Wiffen, P.J., & McQuay, H.J. (2010). Oral morphine for cancer pain. Cochrane Database of Systematic Reviews 2010(8).doi: 10.1002/14651858.CD003868.pub2
To determine the efficacy of oral morphine in bringing relief from cancer pain; to assess the incidence and severity of side effects associated with oral opioids
The search retrieved 133 studies; 62 met inclusion criteria. After elimination of duplicates, the group for analysis included 54 studies. There were insufficient data to perform meta-analysis. Study quality was evaluated using the Jadad scale. Overall, the quality of studies was high, with a median score of 4 on a five-point scale. Studies included comparisons of modified- and immediate-release opioids, comparisons of morphine versus other drugs, and comparisons of the effects of morphine delivered by different routes and delivery mechanisms.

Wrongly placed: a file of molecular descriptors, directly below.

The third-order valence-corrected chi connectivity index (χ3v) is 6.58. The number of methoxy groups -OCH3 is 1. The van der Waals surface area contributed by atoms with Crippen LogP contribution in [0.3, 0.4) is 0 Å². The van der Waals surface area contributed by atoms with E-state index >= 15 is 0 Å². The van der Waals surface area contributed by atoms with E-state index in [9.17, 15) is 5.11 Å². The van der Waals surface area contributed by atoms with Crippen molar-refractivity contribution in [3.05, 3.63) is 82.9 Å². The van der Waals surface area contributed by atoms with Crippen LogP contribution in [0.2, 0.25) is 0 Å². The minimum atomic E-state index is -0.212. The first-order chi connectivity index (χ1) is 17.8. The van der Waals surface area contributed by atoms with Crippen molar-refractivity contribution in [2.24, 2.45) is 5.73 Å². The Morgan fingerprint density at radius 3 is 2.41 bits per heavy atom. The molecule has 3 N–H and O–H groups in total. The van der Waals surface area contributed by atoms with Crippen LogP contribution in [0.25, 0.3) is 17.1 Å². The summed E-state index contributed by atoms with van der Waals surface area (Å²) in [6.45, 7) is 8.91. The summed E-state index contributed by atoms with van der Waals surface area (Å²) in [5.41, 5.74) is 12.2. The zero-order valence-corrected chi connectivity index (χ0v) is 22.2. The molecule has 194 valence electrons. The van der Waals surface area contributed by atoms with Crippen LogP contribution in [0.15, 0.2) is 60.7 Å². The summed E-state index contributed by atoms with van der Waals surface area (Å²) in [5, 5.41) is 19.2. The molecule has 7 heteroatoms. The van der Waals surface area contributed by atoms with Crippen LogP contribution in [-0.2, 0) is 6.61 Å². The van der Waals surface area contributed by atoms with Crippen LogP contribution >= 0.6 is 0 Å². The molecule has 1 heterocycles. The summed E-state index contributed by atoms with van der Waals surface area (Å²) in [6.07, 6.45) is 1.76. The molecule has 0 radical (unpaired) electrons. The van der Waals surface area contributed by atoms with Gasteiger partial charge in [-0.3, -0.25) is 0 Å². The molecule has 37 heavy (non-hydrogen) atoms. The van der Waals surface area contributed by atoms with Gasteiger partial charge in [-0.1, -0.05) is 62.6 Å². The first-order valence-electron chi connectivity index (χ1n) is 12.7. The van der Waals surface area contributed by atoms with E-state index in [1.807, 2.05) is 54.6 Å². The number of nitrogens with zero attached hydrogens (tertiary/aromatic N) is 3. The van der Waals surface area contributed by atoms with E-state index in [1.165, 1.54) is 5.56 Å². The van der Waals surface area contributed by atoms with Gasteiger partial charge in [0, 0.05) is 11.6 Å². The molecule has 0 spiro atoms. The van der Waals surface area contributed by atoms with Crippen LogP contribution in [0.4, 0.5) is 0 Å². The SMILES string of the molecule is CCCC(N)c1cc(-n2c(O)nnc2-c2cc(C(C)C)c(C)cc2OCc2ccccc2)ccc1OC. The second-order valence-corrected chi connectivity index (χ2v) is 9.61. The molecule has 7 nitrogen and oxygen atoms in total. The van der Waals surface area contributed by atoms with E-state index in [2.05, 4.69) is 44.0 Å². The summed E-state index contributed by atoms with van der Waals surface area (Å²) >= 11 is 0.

The 54 studies involved a total sample of 3,749 participants. Sample range was 11–699.
The literature demonstrates the effectiveness of morphine with titration to effect. The range of doses used in studies varied widely, with the maximum dose recorded being 2000 mg/day. Mean daily dose was 110–250 mg/day. This shows effectiveness over a wide range and that oral morphine, at the correct dose for the individual, is as effective as other opioids and morphine adminstered through nonoral routes. Limited evidence shows that transdermal fentanyl is faster than oral morphine at dealing with breakthrough pain. Some evidence shows that transmucosal fentanyl may be superior to oral morphine in the treatment of breakthrough pain and that fentanyl patches are associated with fewer side effects at the same level of analgesia. Oxycodone, hydromorphone, and morphine provide comparable pain control and are associated with similar adverse events. A small number of patients appear to develop intolerable side effects as the result of using oral opioids. Findings support the effectiveness of various forms of opioids for pain control, and the appropriateness of dose titration across a wide range, with specific medication selected according to each patient's responses and preferences.
These findings show that titrating to pain relief, using modified-release opioids, is possible.